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Monday, 20 June 2011

Back in the saddle

I have been home four days, and in that time, I have finished a fifth draft of Curious Minds. Now all I have to do is use software to convert the text to mp3 files, listen to it while following the text on-screen, and I will be done with it.

Now about the travels: 

We seem to have a remarkable affinity for popping in on places with Royals: UK, Belgium, Netherlands, Thailand, Japan, Denmark, Sweden and I think one or two others.  We still have Norway and Tonga to collect, but this trip saw us sauntering through Chicago (architecture, museums and galleries and a visit to the Indiana Dunes, where the notion of plant succession was first conceived), then San Antonio Texas and on to an emu farm in Burnet Texas, back to SA and on to Boston (history, museums, foods, opera).

Then via Madrid to Morocco, where we had a few days in Casablanca before spiralling around Morocco.  During our time in Casablanca, we got to Rick's Cafe--perhaps a bit touristy, a remake of the film set but with great food and drink.  There were a few demos in the streets but they were mild: the king is a decent bloke, his wife is committed to women's rights, and some time this month, there is to be a big speech, outlining the way forward. Morocco has literacy levels of 40%, so it will take a while (and this is a matter that I will probably come back to at some stage, if only in relation to the influence of dams on literacy in an arid landscape).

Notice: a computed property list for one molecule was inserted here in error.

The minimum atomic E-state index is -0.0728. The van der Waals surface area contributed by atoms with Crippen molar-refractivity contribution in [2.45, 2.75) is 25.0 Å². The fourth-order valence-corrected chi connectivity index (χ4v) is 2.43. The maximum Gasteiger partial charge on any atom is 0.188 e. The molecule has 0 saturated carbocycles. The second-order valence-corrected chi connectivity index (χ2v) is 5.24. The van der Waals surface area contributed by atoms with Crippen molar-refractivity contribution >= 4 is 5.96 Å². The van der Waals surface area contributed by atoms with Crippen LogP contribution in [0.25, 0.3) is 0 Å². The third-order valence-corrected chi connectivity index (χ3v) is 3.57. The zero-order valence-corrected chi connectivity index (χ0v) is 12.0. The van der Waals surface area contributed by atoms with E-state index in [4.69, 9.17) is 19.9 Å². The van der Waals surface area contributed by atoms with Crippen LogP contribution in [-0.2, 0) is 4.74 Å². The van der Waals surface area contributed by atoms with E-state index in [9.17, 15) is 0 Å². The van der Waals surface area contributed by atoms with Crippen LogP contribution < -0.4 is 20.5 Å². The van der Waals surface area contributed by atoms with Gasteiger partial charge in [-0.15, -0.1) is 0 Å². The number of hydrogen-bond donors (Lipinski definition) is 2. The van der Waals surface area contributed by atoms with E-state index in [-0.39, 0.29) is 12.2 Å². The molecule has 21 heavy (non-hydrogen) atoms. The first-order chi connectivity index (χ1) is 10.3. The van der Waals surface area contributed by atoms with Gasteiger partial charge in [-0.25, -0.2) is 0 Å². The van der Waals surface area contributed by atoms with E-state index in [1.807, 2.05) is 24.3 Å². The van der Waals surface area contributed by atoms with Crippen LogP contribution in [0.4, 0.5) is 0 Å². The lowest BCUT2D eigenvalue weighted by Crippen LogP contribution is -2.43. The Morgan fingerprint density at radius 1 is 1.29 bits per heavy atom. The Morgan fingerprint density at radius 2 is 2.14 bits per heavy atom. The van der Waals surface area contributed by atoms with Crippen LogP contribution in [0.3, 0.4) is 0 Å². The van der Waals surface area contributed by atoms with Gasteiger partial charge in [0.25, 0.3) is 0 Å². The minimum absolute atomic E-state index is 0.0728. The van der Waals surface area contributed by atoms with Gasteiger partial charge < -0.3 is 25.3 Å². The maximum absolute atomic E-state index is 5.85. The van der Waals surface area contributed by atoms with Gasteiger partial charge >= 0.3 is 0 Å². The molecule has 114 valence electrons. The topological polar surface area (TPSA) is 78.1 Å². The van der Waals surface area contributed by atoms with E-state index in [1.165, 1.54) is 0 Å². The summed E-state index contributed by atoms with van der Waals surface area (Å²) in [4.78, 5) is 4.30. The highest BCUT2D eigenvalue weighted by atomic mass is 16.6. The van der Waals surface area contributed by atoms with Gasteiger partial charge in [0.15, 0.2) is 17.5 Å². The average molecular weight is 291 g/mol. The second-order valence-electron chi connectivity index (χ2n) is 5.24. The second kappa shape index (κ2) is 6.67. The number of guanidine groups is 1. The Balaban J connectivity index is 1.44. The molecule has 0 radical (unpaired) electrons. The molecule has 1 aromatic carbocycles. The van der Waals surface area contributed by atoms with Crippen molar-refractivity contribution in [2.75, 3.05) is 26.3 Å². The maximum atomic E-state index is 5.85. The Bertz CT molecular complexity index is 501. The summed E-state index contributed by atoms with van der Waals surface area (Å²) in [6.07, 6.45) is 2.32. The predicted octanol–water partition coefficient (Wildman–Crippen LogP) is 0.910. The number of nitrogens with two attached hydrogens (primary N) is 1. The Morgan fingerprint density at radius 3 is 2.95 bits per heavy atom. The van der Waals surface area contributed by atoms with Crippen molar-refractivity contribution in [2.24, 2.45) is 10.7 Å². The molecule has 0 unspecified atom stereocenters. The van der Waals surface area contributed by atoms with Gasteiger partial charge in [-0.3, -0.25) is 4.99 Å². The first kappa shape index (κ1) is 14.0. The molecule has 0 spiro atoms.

Then Barcelona for a week (looking at architecture, galleries, concerts) before heading off to Bilbao (the highlight was the Guggenheim) on the Camino de Santiago, once a pilgrim's track but now a regular hike for hippies, hairies and such.  There's a great yarn, cooked up in the 9th century, about how St James (Santiago in Spanish) was buried there, and naughty people were set the task of a pilgrimage or Rome or Santiago de Compostella at times when Jerusalem was on the tourist danger list.  I don't think anybody takes it too seriously now, not among the walkers.

The camino is loved almost to death by cyclists, people speaking all sorts of language and bound by the twin greetings: "Holá!" (g'day) and "Buen camino" (good track), good mountain walking, good beer, great wine, cheap olives, excellent sausage, brilliant bread, stuff like that.

I was doing a bit of research for two books and spent some time on the sight of an old Roman gold mine near Las Medulas (see the post before this) where they used primitive hydraulic mining to collapse a whole mountain and extract the gold from it.  I also "collected" (with the camera) an immense number of fences and walls, one or two of which may emerge in a book that is on the back burner.

We came home via Singapore, where we had a two-day stopover to start the mind-healing process after eight weeks, five continents, four seasons and using up two jars of Vegemite.  The next 16 days will be fearfully busy.

And now I need to get back to business.

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